Queen of the Desert
Starring Nicole Kidman, James Franco, Robert Pattinson, Damian Lewis, Jay Abdo
Oscar nominated documentarian Werner Herzog returns to his first feature film after nearly six years. Queen of the Desert was actually shot back in 2015, just now being released and distributed. There isn’t much of an explanation as to why, the epic historical drama is a stunning accomplishment, a reminder of the type of sweeping location films we rarely see. For those unfamiliar with Gertrude Bell and her experiences in the early 1900’s, Queen of the Desert will be an enjoyable learning experience. It’s a great time to be a Kidman fan, following her rave reviews for limited TV series Big Little Lies and coming off last years’ Oscar nomination for Lion. The Oscar winner was born to be an actress, she is an icon here and everywhere we find her name, regardless of the film’s success. One of the most impressive feats here is making the 49-year-old star look a believable late 20 something Bell.
“Dear God, send me an earthquake,” Gertrude Bell (Kidman) asks while fending off dull suitors at one of her parents many English estate parties. After completing Oxford, Gertrude was inspired to travel. Her first trip would be to Tehran, Persia in 1892. It was the beginning of what would become an everlasting thirst for travel, knowledge and in the end an influencer and ambassador to the Arab nations. First, the impressionable Englishwoman met Henry Cadogan (Franco) falling deeply in love, despite her father’s refusal to accept their relationship. “My heart belongs to no one now but the desert.” Refused travel through the Middle East during WWI, she went anyway, eventually being approached to spy for British Intelligence.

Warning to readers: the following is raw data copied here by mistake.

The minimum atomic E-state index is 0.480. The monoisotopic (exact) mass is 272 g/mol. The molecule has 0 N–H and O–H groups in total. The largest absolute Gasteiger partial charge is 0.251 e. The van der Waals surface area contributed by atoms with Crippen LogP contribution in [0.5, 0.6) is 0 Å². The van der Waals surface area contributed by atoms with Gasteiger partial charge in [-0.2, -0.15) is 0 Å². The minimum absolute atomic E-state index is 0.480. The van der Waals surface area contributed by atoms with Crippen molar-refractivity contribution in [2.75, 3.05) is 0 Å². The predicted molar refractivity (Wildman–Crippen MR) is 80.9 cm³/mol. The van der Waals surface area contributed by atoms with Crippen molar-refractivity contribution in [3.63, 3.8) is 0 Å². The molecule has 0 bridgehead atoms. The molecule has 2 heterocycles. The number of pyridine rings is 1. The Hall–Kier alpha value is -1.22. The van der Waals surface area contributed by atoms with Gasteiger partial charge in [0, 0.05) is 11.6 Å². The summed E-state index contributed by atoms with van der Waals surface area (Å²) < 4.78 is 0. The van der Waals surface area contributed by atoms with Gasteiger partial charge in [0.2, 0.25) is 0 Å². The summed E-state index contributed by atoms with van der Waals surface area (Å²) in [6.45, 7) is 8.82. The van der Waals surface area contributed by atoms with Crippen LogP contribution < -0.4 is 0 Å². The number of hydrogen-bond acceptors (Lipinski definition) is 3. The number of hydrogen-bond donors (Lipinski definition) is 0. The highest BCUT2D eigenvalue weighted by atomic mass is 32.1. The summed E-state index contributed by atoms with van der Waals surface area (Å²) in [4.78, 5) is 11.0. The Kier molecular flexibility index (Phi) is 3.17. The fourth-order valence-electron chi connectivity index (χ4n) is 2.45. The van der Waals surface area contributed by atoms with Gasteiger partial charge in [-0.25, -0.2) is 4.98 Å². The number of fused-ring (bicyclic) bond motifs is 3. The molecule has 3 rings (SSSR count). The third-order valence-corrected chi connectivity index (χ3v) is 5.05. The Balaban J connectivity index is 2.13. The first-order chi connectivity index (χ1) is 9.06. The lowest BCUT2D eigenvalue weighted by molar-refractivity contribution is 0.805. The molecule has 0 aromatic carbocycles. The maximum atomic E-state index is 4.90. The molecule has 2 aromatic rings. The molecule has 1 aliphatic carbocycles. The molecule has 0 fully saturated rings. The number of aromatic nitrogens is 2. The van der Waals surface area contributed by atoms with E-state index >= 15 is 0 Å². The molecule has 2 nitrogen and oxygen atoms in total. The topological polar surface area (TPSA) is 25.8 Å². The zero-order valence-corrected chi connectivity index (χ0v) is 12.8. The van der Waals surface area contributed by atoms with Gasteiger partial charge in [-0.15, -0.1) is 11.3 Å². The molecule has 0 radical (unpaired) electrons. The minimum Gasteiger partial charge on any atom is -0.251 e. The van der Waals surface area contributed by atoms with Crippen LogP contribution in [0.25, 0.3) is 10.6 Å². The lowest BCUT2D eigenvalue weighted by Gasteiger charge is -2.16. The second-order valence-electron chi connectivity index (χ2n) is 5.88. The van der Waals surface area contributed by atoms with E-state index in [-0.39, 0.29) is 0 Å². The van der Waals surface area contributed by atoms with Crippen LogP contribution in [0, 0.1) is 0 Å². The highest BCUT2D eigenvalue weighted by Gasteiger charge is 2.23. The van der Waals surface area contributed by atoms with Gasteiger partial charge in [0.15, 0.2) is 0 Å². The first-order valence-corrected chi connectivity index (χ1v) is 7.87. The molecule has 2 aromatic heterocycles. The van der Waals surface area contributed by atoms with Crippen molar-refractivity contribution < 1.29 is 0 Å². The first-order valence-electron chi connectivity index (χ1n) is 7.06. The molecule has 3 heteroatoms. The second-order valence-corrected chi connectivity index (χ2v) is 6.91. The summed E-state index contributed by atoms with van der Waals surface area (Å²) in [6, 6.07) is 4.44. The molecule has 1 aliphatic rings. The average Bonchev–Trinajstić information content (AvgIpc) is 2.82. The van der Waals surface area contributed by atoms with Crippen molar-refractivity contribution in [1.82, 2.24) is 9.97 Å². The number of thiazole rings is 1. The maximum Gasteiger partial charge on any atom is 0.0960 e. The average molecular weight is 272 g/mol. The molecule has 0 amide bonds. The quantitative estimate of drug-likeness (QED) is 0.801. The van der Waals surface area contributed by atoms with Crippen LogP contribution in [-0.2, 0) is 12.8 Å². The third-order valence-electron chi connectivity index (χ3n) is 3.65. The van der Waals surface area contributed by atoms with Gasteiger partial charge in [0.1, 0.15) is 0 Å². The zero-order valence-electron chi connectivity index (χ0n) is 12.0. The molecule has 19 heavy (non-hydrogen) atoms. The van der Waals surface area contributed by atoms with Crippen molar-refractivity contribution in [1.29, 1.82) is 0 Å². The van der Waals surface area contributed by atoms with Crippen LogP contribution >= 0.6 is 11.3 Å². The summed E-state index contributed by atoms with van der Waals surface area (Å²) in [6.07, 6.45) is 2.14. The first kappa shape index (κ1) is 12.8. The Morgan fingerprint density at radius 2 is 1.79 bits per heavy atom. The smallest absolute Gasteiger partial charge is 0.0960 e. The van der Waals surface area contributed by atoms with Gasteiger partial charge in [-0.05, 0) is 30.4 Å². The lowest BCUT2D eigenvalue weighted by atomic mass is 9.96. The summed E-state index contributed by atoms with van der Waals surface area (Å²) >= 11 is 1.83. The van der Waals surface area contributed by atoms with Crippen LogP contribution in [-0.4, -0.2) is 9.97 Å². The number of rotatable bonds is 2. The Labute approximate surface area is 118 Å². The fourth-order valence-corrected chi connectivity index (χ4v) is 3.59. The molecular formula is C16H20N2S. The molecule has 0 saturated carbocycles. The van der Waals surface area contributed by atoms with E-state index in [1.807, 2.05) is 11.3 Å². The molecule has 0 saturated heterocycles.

It’s hard to fault any film that can provide both entertainment and education.
What begins as a romance quickly changes after Franco (127 Hours) departs the screen. The unlikely pairing of Kidman and Franco works quite well in their brief time together. We see Bell become a force of nature, standing up to male bureaucrats and soldiers standing in her path. She isn’t armed with weapons, only intrigue and a camera, photographing the people she meets. Herzog’s documentary style eye is evident here as he strings together the narrative with information and drama. There is no urgency to his direction or screenplay, yet I never found Queen of the Desert boring as it covers so much material in Bell’s daring expeditions. Kidman deserves most of the films praise as she inhabits this character completely, often compelling Herzog to shoot scenes not in his script to authenticate Bell’s experience.
Pattinson (both here and in similar discovery film The Lost City of Z) has a fleeting presence as “Lawrence of Arabia”. Of all the men she flirts and encounters, their pairing is the least interesting. It’s hard to fault any film that can provide both entertainment and education. Queen of the Desert falls into brief lulls that the editing always pulls out of as Bell never stays anywhere for long. There are gun battles, near death experiences, but perseverance is where the true action lies. “A perfect nightmare of flowers and scents,” she called it. Herzog consistently uses photographs from Bell’s experiences throughout the film to reassure the viewer what they are seeing is based on fact. In the hands of a different writer and director, this film could have been something more grand for mainstream audiences. As it stands now Queen of the Desert is an old fashioned, visionary feast for those willing to take the journey.
Kidman playing a historical groundbreaking female figure in the vast uncharted desert, how can you really say no.